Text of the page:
"My choices cater more to the budget side of the spectrum, and some are in a more eclectic vein. The advantages are that the purchase prices are much lower than those of the rarer, more popular models, and these Pontiacs will make excellent driver/show cars with a minimum of worry or hassle.

"Though they will increase in value, albeit at a slow pace, these choices will not surpass the more popular higher-priced models, now or probably ever. They will, however, provide a pleasurable ownership experience because they are unique, perform well given their eras of manufacture, and are comfortable and user-friendly. My 'closet classics' won't make you wealthy on a bank statement, but they will make you rich in memories behind the wheel."

'65-'67 2+2s: "Like a Goat on steroids, the 2+2 was for the grownup GTO fan who wanted Big-Car status and musclecar grunt. With standard 421 power (428 in the '67) there were no slow 2+2s. Styling was outstanding for the day, and cruising in one can be effortless with optional power steering and brakes. Pristine examples bring real money, but they always lag behind like-year GTOs. Factory Tri-Power-optioned examples are the most collectible in the '65-'66, and for the '67, the 428 H.O. is desirable as is the disc brake option, an upgrade over drums.

'70½-'02 Formulas: "I know this is trip-ping over Dana's forecast a bit, but I must state that there are no 'bad' Formulas. Sure there are some slower late-model Second-Gens with 265s and 301s (I owned one myself) and there were some 350 two-barrels made earlier, but by-and-large the Second-, Third-, and Fourth-Gen Formulas are all spirited-accelerating and -handling Pontiacs. However, they will always be cheaper than like-equipped T/As, even though in many cases they gave up nothing in styling or performance to their big brothers. Be they 350-400 or 455 four-barrel Second-Gens, TPI 305 or 350 Third-Gens, or LT1 or LS1 Fourth-Gens, all can provide Pontiac excitement from the driver seat and should steadily increase in value (the Third-Gens more slowly)."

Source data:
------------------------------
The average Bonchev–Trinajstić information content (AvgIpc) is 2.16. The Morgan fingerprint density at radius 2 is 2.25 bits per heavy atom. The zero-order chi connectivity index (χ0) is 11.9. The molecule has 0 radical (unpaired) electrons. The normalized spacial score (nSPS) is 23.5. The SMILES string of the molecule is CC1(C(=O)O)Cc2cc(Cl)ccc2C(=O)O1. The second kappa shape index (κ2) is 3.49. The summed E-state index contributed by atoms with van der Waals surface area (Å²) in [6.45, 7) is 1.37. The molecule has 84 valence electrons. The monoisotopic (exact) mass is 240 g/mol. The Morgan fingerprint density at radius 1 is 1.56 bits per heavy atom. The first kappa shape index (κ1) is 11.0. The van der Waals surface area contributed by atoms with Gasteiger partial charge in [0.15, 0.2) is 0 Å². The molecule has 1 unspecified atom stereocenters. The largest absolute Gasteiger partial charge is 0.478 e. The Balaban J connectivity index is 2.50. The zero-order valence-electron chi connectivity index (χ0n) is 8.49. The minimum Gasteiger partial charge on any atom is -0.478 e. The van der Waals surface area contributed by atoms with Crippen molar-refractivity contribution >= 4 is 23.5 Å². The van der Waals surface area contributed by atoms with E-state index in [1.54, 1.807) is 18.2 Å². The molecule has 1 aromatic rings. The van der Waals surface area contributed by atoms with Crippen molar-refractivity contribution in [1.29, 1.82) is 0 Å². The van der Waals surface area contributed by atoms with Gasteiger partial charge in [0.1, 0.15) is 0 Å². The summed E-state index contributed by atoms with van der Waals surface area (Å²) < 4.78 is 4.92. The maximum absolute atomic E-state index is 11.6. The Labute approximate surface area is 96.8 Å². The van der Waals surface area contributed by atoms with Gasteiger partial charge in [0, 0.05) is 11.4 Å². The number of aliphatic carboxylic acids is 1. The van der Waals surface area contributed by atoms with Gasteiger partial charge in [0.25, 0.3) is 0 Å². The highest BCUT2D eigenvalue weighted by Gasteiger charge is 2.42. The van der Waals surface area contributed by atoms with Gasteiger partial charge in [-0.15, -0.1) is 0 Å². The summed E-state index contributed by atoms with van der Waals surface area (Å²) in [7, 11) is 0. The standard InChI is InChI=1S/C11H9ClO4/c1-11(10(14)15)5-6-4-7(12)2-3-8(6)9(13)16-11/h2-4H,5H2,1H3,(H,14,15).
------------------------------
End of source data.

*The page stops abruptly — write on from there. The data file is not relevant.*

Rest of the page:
'73-'75 Grand Ams: "These Pontiacs have been grossly underrated from day one. However, what they lack in straight-line performance, they more than make up for in luxury. Styling is very bold, even for its era, so you will not go unnoticed on the street or at the shows. With 400 or 455 power available, upgrades are easy. Try to get a 455 or a four-barrel version of the 400 instead of the two-barrel if power is a prerequisite. Asking prices for Grand Ams are well under those of GTOs of previous years, yet they offer a Grand Touring experience from the cockpit."

'73-'77 Grand Prixs: "If you don't need to be the quickest one to the party but do like to be the coolest to arrive, Grand Prixs of this era will never disappoint. The 400 and especially the SJ 455 models are preferred by most and increase in value more steadily, but the 350 and later 301s can be bottom-dollar bargains if you don't mind less power under the hood."

'74-'75 T/As: "As discussed in 'Last Man Standing' in this issue, the '74-'75 'shovel nose' Trans Ams have gotten less respect (unless it's a '74 SD-455) than they deserve by collectors over the years. These 400- and 455-powered T/As still have a lot to offer the hobbyist who places more value in the on-the-road experience than the resale potential. As expected, 455 models bring more cash."